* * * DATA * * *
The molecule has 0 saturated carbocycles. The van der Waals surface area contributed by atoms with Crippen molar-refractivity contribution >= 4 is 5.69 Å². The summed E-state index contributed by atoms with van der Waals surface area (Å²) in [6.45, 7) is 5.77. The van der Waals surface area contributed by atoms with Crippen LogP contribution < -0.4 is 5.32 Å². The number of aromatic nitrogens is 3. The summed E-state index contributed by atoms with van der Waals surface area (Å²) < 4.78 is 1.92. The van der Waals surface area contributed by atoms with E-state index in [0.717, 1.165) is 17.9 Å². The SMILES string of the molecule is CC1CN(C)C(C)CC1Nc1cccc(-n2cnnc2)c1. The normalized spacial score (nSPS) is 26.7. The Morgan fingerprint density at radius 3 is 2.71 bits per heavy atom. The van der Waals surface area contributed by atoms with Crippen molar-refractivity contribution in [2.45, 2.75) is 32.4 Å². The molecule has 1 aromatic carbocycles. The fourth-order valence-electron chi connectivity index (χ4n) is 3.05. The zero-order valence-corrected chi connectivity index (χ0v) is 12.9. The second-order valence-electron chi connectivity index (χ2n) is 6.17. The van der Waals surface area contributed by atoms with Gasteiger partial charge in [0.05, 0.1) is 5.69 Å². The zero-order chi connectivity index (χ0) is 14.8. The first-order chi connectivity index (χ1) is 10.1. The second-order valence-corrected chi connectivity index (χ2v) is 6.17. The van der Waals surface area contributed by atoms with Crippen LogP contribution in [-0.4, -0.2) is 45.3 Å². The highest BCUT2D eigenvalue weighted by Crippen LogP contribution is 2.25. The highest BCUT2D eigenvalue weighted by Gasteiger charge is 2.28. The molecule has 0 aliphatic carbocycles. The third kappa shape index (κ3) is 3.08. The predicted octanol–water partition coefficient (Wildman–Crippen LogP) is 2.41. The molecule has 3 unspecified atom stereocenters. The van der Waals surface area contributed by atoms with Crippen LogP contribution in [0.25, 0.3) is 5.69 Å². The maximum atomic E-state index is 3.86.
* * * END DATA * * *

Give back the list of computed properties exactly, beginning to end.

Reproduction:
The molecule has 0 saturated carbocycles. The van der Waals surface area contributed by atoms with Crippen molar-refractivity contribution >= 4 is 5.69 Å². The summed E-state index contributed by atoms with van der Waals surface area (Å²) in [6.45, 7) is 5.77. The van der Waals surface area contributed by atoms with Crippen LogP contribution < -0.4 is 5.32 Å². The number of aromatic nitrogens is 3. The summed E-state index contributed by atoms with van der Waals surface area (Å²) < 4.78 is 1.92. The van der Waals surface area contributed by atoms with E-state index in [0.717, 1.165) is 17.9 Å². The SMILES string of the molecule is CC1CN(C)C(C)CC1Nc1cccc(-n2cnnc2)c1. The normalized spacial score (nSPS) is 26.7. The Morgan fingerprint density at radius 3 is 2.71 bits per heavy atom. The van der Waals surface area contributed by atoms with Crippen molar-refractivity contribution in [2.45, 2.75) is 32.4 Å². The molecule has 1 aromatic carbocycles. The fourth-order valence-electron chi connectivity index (χ4n) is 3.05. The zero-order valence-corrected chi connectivity index (χ0v) is 12.9. The second-order valence-electron chi connectivity index (χ2n) is 6.17. The van der Waals surface area contributed by atoms with Gasteiger partial charge in [0.05, 0.1) is 5.69 Å². The zero-order chi connectivity index (χ0) is 14.8. The first-order chi connectivity index (χ1) is 10.1. The second-order valence-corrected chi connectivity index (χ2v) is 6.17. The van der Waals surface area contributed by atoms with Crippen LogP contribution in [-0.4, -0.2) is 45.3 Å². The highest BCUT2D eigenvalue weighted by Crippen LogP contribution is 2.25. The highest BCUT2D eigenvalue weighted by Gasteiger charge is 2.28. The molecule has 0 aliphatic carbocycles. The third kappa shape index (κ3) is 3.08. The predicted octanol–water partition coefficient (Wildman–Crippen LogP) is 2.41. The molecule has 3 unspecified atom stereocenters. The van der Waals surface area contributed by atoms with Crippen LogP contribution in [0.25, 0.3) is 5.69 Å². The maximum atomic E-state index is 3.86.